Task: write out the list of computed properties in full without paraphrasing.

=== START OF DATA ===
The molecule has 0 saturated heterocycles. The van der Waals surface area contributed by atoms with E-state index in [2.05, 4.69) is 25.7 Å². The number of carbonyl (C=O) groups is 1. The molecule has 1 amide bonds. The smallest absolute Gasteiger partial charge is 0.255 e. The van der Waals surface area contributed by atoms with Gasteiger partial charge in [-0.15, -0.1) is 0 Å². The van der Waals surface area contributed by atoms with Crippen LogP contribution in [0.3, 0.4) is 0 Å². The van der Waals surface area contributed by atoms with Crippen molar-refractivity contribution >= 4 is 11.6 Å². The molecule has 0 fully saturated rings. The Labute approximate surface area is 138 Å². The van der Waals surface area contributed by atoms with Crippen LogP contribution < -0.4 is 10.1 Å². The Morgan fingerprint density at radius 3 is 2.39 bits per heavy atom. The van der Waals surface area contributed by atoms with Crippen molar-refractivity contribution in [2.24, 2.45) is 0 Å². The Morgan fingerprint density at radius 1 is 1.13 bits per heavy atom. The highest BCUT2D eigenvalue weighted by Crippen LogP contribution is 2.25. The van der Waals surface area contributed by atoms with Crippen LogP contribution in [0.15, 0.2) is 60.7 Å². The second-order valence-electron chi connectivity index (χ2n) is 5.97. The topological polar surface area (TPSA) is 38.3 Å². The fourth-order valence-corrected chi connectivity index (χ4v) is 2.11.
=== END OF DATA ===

The molecule has 0 saturated heterocycles. The van der Waals surface area contributed by atoms with E-state index in [2.05, 4.69) is 25.7 Å². The number of carbonyl (C=O) groups is 1. The molecule has 1 amide bonds. The smallest absolute Gasteiger partial charge is 0.255 e. The van der Waals surface area contributed by atoms with Gasteiger partial charge in [-0.15, -0.1) is 0 Å². The van der Waals surface area contributed by atoms with Crippen LogP contribution in [0.3, 0.4) is 0 Å². The van der Waals surface area contributed by atoms with Crippen molar-refractivity contribution >= 4 is 11.6 Å². The molecule has 0 fully saturated rings. The Labute approximate surface area is 138 Å². The van der Waals surface area contributed by atoms with Crippen LogP contribution < -0.4 is 10.1 Å². The Morgan fingerprint density at radius 3 is 2.39 bits per heavy atom. The van der Waals surface area contributed by atoms with Crippen molar-refractivity contribution in [2.24, 2.45) is 0 Å². The Morgan fingerprint density at radius 1 is 1.13 bits per heavy atom. The highest BCUT2D eigenvalue weighted by Crippen LogP contribution is 2.25. The van der Waals surface area contributed by atoms with Crippen LogP contribution in [0.15, 0.2) is 60.7 Å². The second-order valence-electron chi connectivity index (χ2n) is 5.97. The topological polar surface area (TPSA) is 38.3 Å². The fourth-order valence-corrected chi connectivity index (χ4v) is 2.11.